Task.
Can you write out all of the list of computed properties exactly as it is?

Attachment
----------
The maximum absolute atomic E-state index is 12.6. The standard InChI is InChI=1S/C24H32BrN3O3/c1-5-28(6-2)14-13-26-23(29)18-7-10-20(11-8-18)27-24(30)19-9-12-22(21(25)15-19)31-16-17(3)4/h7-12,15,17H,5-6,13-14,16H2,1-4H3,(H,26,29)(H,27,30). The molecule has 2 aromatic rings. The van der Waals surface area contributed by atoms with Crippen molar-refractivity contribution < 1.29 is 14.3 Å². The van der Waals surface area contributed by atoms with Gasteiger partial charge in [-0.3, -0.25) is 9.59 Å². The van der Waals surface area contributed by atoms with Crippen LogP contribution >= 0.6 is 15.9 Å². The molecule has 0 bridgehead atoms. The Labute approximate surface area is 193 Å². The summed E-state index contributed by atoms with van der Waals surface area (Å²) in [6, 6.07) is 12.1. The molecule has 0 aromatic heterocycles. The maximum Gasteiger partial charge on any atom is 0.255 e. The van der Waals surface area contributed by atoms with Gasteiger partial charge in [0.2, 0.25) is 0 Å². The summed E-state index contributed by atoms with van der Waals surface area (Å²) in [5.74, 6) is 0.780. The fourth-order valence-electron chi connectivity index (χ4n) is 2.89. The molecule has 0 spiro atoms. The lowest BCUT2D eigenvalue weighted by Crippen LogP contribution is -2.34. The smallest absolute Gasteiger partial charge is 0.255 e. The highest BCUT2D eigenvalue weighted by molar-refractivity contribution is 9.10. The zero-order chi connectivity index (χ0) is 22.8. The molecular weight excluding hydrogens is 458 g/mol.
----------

The maximum absolute atomic E-state index is 12.6. The standard InChI is InChI=1S/C24H32BrN3O3/c1-5-28(6-2)14-13-26-23(29)18-7-10-20(11-8-18)27-24(30)19-9-12-22(21(25)15-19)31-16-17(3)4/h7-12,15,17H,5-6,13-14,16H2,1-4H3,(H,26,29)(H,27,30). The molecule has 2 aromatic rings. The van der Waals surface area contributed by atoms with Crippen molar-refractivity contribution < 1.29 is 14.3 Å². The van der Waals surface area contributed by atoms with Gasteiger partial charge in [-0.3, -0.25) is 9.59 Å². The van der Waals surface area contributed by atoms with Crippen LogP contribution >= 0.6 is 15.9 Å². The molecule has 0 bridgehead atoms. The Labute approximate surface area is 193 Å². The summed E-state index contributed by atoms with van der Waals surface area (Å²) in [6, 6.07) is 12.1. The molecule has 0 aromatic heterocycles. The maximum Gasteiger partial charge on any atom is 0.255 e. The van der Waals surface area contributed by atoms with Gasteiger partial charge in [0.2, 0.25) is 0 Å². The summed E-state index contributed by atoms with van der Waals surface area (Å²) in [5.74, 6) is 0.780. The fourth-order valence-electron chi connectivity index (χ4n) is 2.89. The molecule has 0 spiro atoms. The lowest BCUT2D eigenvalue weighted by Crippen LogP contribution is -2.34. The smallest absolute Gasteiger partial charge is 0.255 e. The highest BCUT2D eigenvalue weighted by molar-refractivity contribution is 9.10. The zero-order chi connectivity index (χ0) is 22.8. The molecular weight excluding hydrogens is 458 g/mol.